Sorry, I’d meant to reply to this. Yes, Davenport was an (elected!) Democrat, albeit to minor office. Lifelong. Croly was a founding figure for the modern Democratic party. I gather from your having to assume this that you haven’t read Liberal Fascism which, along with the Bible, excludes ethnic gentiles from the top 2 greatest books list. If you give me your email address…. holy cow! There is no Liberal Fascism Kindle! Okay, give me your snail mail address and I’ll mail you a copy, or I could send you an audiobook for audible if you prefer.

    • #26
    • June 28, 2015, at 10:29 PM PDT
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  27. Matty Van Member

    James, you are too kind! However, it is, in fact, on kindle. I had avoided it partly out of contrariness (it’s just too talked about) and because the 16 dollar price is not exactly kindle appropriate. However, on your recommendation, I have just purchased it. It’s downloading as we speak.

    • #27
    • June 28, 2015, at 11:26 PM PDT
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  28. James Of England Moderator

    Matty Van:James, you are too kind! However, it is, in fact, on kindle. I had avoided it partly out of contrariness (it’s just too talked about) and because the 16 dollar price is not exactly kindle appropriate. However, on your recommendation, I have just purchased it. It’s downloading as we speak.

    You won’t regret it. I don’t know why my searching of the Kindle Store wouldn’t find it, but now that I think about it, maybe because I own a kindle copy (which I’d forgotten about), I can’t buy it as a gift for others?

    Anyway, you have a treat in store. Speak to your tomorrow, or when you finish it if you have other unavoidable commitments that take you away from it.

    • #28
    • June 28, 2015, at 11:34 PM PDT
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  29. Matty Van Member

    James: “You won’t regret it.”

    That’s an understatement of huge dimensions! Jonah had me from the get-go. Which is a problem because I really do have those priories you mentioned. But I can read quite a bit on the train. (A subtle plug for those who know where I’m coming from!) I googled Jonah Goldberg and discovered he has more than a passing connection to Ricochet.

    Coming into Tokyo this morning I learned…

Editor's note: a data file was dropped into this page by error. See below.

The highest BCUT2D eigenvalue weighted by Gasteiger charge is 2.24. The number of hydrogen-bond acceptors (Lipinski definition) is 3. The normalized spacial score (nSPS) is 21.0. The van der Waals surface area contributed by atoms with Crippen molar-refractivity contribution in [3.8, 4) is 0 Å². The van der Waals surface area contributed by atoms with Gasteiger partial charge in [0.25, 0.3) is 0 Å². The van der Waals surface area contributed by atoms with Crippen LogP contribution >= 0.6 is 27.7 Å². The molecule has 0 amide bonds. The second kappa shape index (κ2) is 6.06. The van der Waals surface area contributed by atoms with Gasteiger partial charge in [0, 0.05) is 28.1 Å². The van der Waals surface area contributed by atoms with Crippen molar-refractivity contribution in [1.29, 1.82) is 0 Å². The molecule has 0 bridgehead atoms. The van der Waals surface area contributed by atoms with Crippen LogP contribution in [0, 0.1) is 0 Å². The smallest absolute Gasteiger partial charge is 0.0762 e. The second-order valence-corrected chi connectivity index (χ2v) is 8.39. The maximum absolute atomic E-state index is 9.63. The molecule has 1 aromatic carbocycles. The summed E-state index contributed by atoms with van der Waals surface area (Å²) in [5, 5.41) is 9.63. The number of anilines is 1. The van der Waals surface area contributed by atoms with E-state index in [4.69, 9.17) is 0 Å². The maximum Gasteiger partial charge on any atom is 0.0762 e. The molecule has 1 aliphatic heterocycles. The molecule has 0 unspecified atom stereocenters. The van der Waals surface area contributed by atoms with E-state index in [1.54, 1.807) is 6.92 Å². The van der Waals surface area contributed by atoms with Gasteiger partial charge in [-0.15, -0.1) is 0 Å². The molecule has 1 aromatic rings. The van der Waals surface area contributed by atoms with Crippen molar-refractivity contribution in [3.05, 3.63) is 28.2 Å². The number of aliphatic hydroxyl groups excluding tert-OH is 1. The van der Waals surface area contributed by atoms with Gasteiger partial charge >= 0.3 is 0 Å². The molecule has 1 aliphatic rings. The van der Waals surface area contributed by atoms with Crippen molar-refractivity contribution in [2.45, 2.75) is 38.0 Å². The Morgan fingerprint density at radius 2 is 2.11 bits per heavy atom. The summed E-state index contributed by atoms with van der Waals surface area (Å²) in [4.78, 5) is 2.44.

The liberal definition of democracy: egalitarian statism (all these differences in definitions, including that of fascism, are why the two sides so often talk past each other.)

    The French Revolution as the origin of fascism (not exactly a surprise but the all inclusive historical and psychological edifice with which he justifies this assertion is superb)

    And as I pulled into my station, the religion of liberalism (again not a suprise in itself, that it is a religion, but I’ve never considered the aspects he mentions)

    Many thanks, J

    • #29
    • June 30, 2015, at 9:23 PM PDT
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  30. James Of England Moderator

    Matty Van:James: “You won’t regret it.”

    That’s an understatement of huge dimensions! Jonah had me from the get-go. Which is a problem because I really do have those priories you mentioned. But I can read quite a bit on the train. (A subtle plug for those who know where I’m coming from!) I googled Jonah Goldberg and discovered he has more than a passingconnection to Ricochet.

    Coming into Tokyo this morning I learned…

    The liberal definition of democracy: egalitarian statism (all these differences in definitions, including that of fascism, are why the two sides so often talk past each other.)

    The French Revolution as the origin of fascism (not exactly a surprise but the all inclusive historical and psychological edifice with which he justifies this assertion is superb)

    And as I pulled into my station, the religion of liberalism (again not a suprise in itself, that it is a religion, but I’ve never considered the aspects he mentions)

    Many thanks, J

    I’m having lunch with him on Thursday (I fell in love with LF before I met Jonah, though), so it’s really nice to bring a fresh convert to the cause.

    • #30
    • June 30, 2015, at 9:59 PM PDT